Valuation & Damages
In order to calculate damages, we had to first calculate the value of Sequencing Systems’ business. Of the three generally accepted valuation methodologies, we relied on the Income Approach, which assumes the value is the present value of the future earnings capacity available to the owners, since both companies were banking on future profits. Using the income approach, we valued the business at $50 million.
In building our valuation analysis we developed a sales forecast for instruments, consumables, and service contracts related to the technology, as well as a profitability and cash flow forecast for each of the companies. We looked at the value of the business opportunity available to both parties and calculated the portion of the acquisition price achieved by Distribution Partner’s contribution. This apportionment calculation was used to calculate the value each of the parties would have derived had they continued working together.
Since Sequencing Systems’ acquisition by Acquisition Corporation cost Distribution Partner the chance to pursue the opportunity outlined in the forecasts, the present value of the lost business opportunity was equivalent to Distribution Partner’s economic loss. Of the $50 million valuation, the value of the business opportunity for Distribution Partner was $15 million.
Sequencing Systems and Distribution Partner essentially split the duties to bring a product to market, including research, development, testing, manufacturing, distribution, sales and support. In examining the tasks required to bring the product to market, we determined that Distribution Partner performed approximately 30% and Sequencing Systems performed 70%. Therefore, Distribution Partner’s share of the $30 million paid by Acquisition Corporation would have been $10 million.
No technology is created in a bubble; it often takes more than one party to successfully bring a tech product to market. For any party being courted for merger or acquisition, it is imperative to disclose any such discussions or negotiations with relevant business partners so they may be accounted for in any resulting transaction and to avoid post-acquisition litigation and damages claims. Parties that have ever potentially contributed intellectual property included in the sale of a partner company would do well to scrutinize the timing of the transaction in relation to their payout—if any.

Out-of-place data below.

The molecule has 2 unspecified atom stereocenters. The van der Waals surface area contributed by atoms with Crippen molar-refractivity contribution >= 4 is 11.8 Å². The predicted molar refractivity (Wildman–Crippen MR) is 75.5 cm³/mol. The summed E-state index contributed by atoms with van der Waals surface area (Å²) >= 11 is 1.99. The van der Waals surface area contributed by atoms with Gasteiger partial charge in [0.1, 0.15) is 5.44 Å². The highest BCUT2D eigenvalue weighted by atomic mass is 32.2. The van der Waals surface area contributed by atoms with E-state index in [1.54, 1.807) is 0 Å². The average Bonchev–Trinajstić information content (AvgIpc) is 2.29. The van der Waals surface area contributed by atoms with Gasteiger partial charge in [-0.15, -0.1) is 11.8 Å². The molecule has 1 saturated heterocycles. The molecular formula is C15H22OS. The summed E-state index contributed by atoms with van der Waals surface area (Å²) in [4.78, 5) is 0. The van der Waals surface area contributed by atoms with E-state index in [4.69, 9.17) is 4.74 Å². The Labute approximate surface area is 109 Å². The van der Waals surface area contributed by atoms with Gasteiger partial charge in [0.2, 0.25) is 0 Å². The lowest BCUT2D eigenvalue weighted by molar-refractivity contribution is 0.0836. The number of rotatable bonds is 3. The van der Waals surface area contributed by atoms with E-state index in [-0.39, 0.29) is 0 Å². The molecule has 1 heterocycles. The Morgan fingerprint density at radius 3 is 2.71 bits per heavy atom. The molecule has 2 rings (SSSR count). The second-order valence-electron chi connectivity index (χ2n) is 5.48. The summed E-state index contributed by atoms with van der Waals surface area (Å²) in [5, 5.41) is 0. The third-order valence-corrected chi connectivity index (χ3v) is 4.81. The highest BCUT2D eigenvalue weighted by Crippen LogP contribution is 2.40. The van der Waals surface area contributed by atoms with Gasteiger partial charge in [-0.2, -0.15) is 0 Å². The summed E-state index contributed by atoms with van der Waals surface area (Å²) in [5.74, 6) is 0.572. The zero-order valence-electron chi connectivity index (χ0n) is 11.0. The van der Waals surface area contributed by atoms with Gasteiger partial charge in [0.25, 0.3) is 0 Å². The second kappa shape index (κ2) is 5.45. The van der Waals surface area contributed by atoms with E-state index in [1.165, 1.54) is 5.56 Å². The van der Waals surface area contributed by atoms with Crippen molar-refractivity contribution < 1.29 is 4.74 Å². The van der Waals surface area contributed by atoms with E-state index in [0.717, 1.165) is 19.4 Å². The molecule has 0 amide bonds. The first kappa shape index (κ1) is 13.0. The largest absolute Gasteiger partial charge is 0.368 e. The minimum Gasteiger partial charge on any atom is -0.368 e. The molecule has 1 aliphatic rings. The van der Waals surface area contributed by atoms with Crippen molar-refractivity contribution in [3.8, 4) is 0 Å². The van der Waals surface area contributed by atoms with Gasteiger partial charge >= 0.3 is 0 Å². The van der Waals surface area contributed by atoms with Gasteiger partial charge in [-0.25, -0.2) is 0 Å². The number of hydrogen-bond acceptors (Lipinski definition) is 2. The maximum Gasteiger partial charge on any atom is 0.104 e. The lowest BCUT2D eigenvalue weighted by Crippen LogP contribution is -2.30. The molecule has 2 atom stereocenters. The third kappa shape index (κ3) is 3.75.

Brian Buss, Principal at Nevium IP Consultants Will Present at NACVA’s 2018 Annual Conference on Wednesday June 20th. Brian’s session is titled “Profit Apportionment – Determining the Contribution of Intellectual Properties in Valuation and Damages Calculations.”
Profit apportionment, or the portion of economic benefits that can be attributed to a specific intellectual property, is a key component of intellectual property valuation and economic damages calculations. Brian will be discussing approaches to analyze profit apportionment, including presentation of the Apportionment Matrix Nevium uses to support profit apportionment opinions for economic damages calculations in IP litigation and for IP valuation.
If you are not able to attend NACVA Annual Conference, please contact Brian to learn more about profit apportionment and IP analysis.
Cities, governments, not-for-profits, celebrities, professional associations and many other organizations can benefit from powerful brands. While many of these brand owners permit their brands to be used by others through licensing, these brands are unlikely to be acquired in the traditional sense that a corporate brand might be the target in a corporate acquisition. So how does the owner of a brand that won’t be acquired understand the value of their brand assets?
Brian Buss of Nevium led a discussion with the Provisors Branding, Licensing and Intellectual Property affinity group in Los Angeles on this very topic. The key to valuing these brands is quantifying how the brand contributes to the organization’s financial performance. Nevium has applied a profit apportionment model to answer this and similar questions for brand owners outside the classic corporate world. With an understanding of the brand’s contribution to financial performance and the value achieved from leveraging brand assets, brand owners have been able to update revenue models, optimize prices charged for their services, diversify funding sources and enhance operations. Leveraging brand assets often identifies opportunities for organizations to achieve their missions more efficiently and effectively.
The attached slides led the discussion and introduce Nevium’s approach to brand valuation using a profit apportionment model.